Soon after the historic 2001 Budapest Open Access Initiative, Lars Bjørnshauge embarked on a project with the help of colleagues at Lund University, where he served as director of libraries at the time, to create a vetted listing of OA journals from all over the world. Bjørnshauge completed the Directory of Open Access Journals (DOAJ) in 2002 and launched it in 2003 as a global online index of OA journals.
Now, nearing its 15th anniversary, what began as a database of 300 journals, has since reached nearly 11,000. DOAJ is helping to elevate awareness of OA journals that meet established quality standards. The database receives over 4 million visitors a year and, with API connections to major research indexes, founder Bjørnshauge says that its impact is even greater. “There are millions of visitors coming to our site each year, and I would estimate that the actual impact is ten times more than our visitor data shows, because researchers are finding DOAJ listed journals using other major discovery services.”
After building out the database the first 10 years with a core team of 3 people, DOAJ now has 80 volunteers working to maintain and expand the index. Below, Bjørnshauge and DOAJ Editor-in-Chief Tom Olijhoek discuss the mission of DOAJ, its journal criteria, and plans for the future.
The mission of DOAJ is twofold. First, to gather a curated list of OA journals based on established quality standards, and, second, to help increase access to research via a global platform for discovery.
“From the very beginning, our mission has been to create a list of what we call ‘good’ open access journals,” said Bjørnshauge. “We are not in the business of ranking journals, but we do assess journals based on a set of quality standards. We do that in a global sense and we cover all subjects from humanities to STEM.”
Bjørnshauge said attracting and serving as a platform for journals all over the world is very important to DOAJ. “Our mission is to contribute to the creation of a truly global scholarly communication system. The existing scholarly communication system has been very much defined by Western Europe and North America. In our view, the current system is leaving major parts of the world out of the loop, making it difficult for researchers in the Global South to be published in prestigious and high impact factor journals. We want to support OA journals from all over the world to help them be attractive publishing channels.”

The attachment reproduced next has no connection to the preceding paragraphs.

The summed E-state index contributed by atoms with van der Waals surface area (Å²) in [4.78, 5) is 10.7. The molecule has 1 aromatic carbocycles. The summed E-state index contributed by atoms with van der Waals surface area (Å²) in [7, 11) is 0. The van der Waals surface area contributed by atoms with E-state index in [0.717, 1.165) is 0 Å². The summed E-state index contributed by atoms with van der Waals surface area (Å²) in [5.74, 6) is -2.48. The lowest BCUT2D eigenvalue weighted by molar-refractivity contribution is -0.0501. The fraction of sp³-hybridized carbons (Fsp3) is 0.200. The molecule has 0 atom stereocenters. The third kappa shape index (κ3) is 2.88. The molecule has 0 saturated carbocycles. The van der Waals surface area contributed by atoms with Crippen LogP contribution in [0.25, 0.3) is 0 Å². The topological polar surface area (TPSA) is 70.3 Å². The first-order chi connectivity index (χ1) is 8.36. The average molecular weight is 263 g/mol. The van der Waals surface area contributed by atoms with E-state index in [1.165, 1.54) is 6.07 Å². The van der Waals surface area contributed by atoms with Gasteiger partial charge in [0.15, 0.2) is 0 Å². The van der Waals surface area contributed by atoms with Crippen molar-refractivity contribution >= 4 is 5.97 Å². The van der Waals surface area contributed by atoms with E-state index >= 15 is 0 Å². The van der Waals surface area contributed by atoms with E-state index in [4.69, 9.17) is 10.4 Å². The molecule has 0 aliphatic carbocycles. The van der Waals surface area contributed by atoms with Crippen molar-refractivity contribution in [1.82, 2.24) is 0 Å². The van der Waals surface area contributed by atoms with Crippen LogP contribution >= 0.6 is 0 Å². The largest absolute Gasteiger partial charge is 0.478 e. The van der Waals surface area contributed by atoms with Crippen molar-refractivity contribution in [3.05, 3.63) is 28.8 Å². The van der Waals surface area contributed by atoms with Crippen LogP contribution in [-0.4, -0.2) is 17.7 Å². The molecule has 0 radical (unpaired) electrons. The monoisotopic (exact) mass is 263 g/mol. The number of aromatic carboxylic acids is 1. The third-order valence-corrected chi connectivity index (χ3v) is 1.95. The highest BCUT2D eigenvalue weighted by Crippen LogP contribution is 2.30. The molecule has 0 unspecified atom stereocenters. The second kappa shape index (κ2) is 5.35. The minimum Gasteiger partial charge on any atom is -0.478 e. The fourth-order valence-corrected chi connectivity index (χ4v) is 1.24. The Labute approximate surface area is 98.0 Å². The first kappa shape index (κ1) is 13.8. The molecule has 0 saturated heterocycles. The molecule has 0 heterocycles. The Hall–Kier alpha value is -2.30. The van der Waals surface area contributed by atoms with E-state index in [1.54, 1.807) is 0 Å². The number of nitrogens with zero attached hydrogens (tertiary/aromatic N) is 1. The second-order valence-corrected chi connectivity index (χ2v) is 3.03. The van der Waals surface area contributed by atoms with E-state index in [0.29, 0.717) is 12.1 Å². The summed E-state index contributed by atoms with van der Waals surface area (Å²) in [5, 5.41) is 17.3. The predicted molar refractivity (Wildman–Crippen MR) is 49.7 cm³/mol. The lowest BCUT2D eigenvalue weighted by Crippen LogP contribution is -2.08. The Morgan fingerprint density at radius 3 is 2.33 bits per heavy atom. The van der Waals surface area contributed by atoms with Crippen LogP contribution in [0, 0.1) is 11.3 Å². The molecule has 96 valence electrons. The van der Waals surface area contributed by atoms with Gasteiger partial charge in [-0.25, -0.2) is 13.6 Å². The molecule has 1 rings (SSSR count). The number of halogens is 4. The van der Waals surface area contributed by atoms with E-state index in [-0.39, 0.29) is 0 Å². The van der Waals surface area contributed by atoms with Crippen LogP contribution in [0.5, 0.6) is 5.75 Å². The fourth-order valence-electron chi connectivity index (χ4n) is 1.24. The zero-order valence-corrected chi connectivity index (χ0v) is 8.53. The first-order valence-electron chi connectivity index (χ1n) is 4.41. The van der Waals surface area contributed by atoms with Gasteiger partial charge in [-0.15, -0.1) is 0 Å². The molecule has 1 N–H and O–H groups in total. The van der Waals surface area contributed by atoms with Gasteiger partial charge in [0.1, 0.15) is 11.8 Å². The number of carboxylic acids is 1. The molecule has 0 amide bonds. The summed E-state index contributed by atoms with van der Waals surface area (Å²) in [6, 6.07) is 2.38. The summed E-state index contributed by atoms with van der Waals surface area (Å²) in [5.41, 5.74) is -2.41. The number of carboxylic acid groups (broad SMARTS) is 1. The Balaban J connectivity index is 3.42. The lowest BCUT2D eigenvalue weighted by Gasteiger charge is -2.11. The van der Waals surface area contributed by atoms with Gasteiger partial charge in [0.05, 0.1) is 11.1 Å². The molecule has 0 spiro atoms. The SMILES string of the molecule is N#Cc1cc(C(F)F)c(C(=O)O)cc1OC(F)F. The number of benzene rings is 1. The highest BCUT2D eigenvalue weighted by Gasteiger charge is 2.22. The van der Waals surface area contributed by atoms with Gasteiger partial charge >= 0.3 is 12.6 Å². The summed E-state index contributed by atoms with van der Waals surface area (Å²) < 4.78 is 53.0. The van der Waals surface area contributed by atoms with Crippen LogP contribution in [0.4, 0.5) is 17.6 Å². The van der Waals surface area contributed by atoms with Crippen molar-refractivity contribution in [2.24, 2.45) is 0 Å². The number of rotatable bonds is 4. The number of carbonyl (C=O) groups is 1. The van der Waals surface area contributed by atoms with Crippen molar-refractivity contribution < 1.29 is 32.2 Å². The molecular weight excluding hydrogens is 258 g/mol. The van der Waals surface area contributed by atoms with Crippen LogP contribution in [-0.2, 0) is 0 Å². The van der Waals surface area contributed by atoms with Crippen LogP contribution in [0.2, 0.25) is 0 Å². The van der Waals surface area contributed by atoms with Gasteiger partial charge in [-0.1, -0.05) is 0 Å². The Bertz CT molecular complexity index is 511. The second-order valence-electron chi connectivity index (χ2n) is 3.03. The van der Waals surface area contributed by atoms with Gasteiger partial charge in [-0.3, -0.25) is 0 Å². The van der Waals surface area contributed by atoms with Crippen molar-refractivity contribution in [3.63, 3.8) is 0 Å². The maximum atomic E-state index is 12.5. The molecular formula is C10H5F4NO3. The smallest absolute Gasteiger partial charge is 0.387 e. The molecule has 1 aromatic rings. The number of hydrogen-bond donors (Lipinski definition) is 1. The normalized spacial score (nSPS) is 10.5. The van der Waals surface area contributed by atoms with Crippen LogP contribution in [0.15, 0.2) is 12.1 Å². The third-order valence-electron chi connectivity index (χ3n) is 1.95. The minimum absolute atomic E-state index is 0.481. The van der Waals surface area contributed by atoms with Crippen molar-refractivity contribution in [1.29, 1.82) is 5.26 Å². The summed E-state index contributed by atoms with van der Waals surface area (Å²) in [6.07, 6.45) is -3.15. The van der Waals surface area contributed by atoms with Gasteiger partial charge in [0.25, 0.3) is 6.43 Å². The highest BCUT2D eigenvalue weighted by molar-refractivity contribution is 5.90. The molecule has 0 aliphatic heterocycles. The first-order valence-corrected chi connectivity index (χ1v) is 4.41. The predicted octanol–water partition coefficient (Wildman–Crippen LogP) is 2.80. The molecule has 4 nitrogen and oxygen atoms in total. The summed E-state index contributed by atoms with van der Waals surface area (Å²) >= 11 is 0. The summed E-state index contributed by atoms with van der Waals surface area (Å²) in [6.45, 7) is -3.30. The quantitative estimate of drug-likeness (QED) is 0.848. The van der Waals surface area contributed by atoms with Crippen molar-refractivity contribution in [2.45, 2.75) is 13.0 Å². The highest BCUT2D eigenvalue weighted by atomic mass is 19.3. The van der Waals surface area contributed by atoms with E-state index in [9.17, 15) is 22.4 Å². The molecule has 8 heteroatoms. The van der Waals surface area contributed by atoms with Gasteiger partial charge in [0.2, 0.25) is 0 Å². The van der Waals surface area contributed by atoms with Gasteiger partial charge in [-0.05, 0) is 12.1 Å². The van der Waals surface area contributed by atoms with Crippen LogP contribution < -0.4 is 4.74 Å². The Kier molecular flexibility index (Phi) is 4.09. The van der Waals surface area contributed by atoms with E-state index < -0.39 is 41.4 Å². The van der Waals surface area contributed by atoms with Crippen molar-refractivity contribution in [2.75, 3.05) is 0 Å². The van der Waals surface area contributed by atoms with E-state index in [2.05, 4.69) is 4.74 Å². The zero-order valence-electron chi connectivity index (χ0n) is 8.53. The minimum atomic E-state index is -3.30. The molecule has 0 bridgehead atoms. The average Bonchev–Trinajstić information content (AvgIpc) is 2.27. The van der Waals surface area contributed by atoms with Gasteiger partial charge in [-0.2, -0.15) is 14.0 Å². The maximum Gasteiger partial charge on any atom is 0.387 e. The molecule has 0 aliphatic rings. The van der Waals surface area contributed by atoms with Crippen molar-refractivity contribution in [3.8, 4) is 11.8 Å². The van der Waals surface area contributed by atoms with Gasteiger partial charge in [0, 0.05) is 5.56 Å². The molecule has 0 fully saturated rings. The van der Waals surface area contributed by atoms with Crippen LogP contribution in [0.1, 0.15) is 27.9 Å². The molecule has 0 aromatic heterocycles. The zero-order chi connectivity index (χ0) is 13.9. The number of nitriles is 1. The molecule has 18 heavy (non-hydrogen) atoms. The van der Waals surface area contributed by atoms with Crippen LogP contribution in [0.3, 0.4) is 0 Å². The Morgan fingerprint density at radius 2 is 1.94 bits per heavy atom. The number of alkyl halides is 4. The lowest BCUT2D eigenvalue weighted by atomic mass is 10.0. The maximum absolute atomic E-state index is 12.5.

For DOAJ, a big part of fulfilling its global mission is becoming a hub for storing and making available metadata for the journals it indexes. “All our data are harvestable via the open archives initiative metadata harvesting program and our API. When a journal is listed on DOAJ any metadata it provides are cascaded and integrated into major discovery services to libraries and other stakeholders all over the world,” explained Bjørnshauge. “We have fantastic traffic from our site from Google to major library systems providers such as EBSCO and SCOPUS.”
DOAJ asks applicants over 54 questions to assess journal quality. Among requirements journals must meet to be listed in DOAJ are publishing under a valid OA copyright license and providing a definition of OA on their website. Journals must follow the Gold OA model, making research free to read upon publication. The index does not accept hybrid OA models. All DOAJ journals must also provide an explanation of their peer review process on their website. “They can’t just say ‘we do peer review,’ they have to describe it on their website,” said Olijhoek. Journals must also publish at regular intervals.